Sharing Jesus anytime, anyplace, anywhere
What evangelistic practice did the first-century church demonstrate?
Throughout the New Testament, readers will discover examples of evangelists who boldly share the ‘good news’ whenever, wherever, and to whomever, as often as possible, relying upon the work of the Holy Spirit. The Apostle Paul is one who embodies exactly this behavior. Because of the Gospel’s divine origin, Paul recognizes God’s Spirit as the agent of salvation. Paul seeks to snatch men from the fires of hell by the wisdom and power of God, not by his own works.1 Paul lives in service to Christ as a “chosen instrument” (Acts 9:15), not as a "divine" surgeon who crafts redemptive acts by his own power. He knows that proclamation of God’s Word, aided by the Holy Spirit of God, alone, convicts men of their sin and need for redemption in Christ. He said as much in Romans 10:17, when he said, "So faith comes from hearing, and hearing by the word of Christ."
Nowhere in the New Testament will you find an evangelist who subscribes to the idea that one must first “[earn] the right to be heard” in order to “validate the truth and relevance” of the gospel’s content.2 C.E. Autrey lamented that ‘some people’ think “evangelism is everything we do,” noting that “often we do everything but evangelism.”3 Speaking with clarity, Autrey remarked further, “[Christians today] must have the same purpose and power which characterized the early church. […] They went out not to enlist people in a certain type of activity [or relationship in hopes of conversion] but to bear witness to an experience which they had with God.”4 Explaining the contents of the early church evangelistic “witness,” Autrey says that the early church stuck to a simple Gospel message of “life, death, burial, and resurrection of Jesus […] concluding with an appeal to repent and believe.”5 As an example, when Paul visited Athens in Acts 17:16-34, he immediately evangelized “in the synagogue [and] the [public] marketplace” (Acts 17:17). Aware of the divine judgment to come, Paul proclaimed the Gospel of Christ “every day” (Acts 17:17)—urging repentance and a decision of belief (Acts 17:29-34).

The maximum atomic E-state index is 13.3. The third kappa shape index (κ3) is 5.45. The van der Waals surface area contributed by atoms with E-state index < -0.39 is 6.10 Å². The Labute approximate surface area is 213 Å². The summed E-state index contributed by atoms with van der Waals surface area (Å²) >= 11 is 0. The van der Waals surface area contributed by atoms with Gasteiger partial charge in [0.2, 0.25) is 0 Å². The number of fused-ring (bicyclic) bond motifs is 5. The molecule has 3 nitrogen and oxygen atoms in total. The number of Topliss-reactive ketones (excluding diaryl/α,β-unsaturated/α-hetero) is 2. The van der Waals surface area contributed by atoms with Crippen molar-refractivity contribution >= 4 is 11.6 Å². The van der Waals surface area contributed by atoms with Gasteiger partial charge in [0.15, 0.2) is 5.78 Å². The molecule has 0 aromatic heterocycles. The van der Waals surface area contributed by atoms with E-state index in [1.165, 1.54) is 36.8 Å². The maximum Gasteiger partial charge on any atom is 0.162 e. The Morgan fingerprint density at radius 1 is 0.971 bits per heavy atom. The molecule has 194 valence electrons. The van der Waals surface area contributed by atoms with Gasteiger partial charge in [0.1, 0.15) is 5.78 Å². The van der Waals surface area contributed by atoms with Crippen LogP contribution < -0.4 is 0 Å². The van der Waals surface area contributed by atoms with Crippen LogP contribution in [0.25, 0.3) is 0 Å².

So, if you were to investigate the first-century New Testament church practices, you will find that they practiced mass evangelism (Acts 2), public preaching (Acts 26 and 28), held evangelistic “campaigns” (Acts 8:5, 14), house-to-house witnessing (Acts 5:42), and public debate (Acts 17:16-17).5 All the while, people were being transformed daily (Acts 2:47). Lives were saved repeatedly by telling anyone who would listen—using commonly what modern evangelists label the "comprehensive-incarnational" approach.
And what is this "comprehensive-incarnational" approach to evangelism in the New Testament, that is so fancily named by modern academics? It is the belief based on Scripture that in conjunction with the Holy Spirit, the Gospel can convict any size audience, any place, at any time that God chooses.5 The practical implication of this approach implies that God actively creates divine Gospel appointments and shapes hearts before, during, and after the evangelistic event.
Given that God goes before us, Christians should all watch for opportunities to share the ‘Good News’ as often as possible and to whoever will listen. No weakness exists in this approach, given that it faithfully seeks to obey the Lord’s commandment (Matt. 28:19-20). Problems in this approach manifest when Christians fail to obey by not remaining available and ready at any time to boldly share the Gospel, regardless of the audience they stand before. Such failure happens for for many reasons -- which I think I'll cover in another post. But for sure, daily prayer, confession, and devotion help overcome the problem of little obedience.
1 Mark McCloskey, Tell It Often, Tell It Well : Making the Most of Witnessing Opportunities, (Eugene, OR: Wipf Publishers, 1985), 159. McCloskey cites theological foundations for the comprehensive approach. In living out Jude 1:23, every Christian serves as Christ’s ambassador bringing the gospel to the lost.
2 Mark McCloskey, 159. McCloskey cites theological foundations for the comprehensive approach. In living out Jude 1:23, every Christian serves as Christ’s ambassador bringing the gospel to the lost.
3 C.E. Autrey, Basic Evangelism, 16th ed., (Grand Rapids, MI: Zondervan Publishing, 1978), 26.
4 Autrey, 35.
5 Autrey, 153-162.
6 McCloskey, 153-162. See the definition of a Relational-Incarnational approach to evangelism.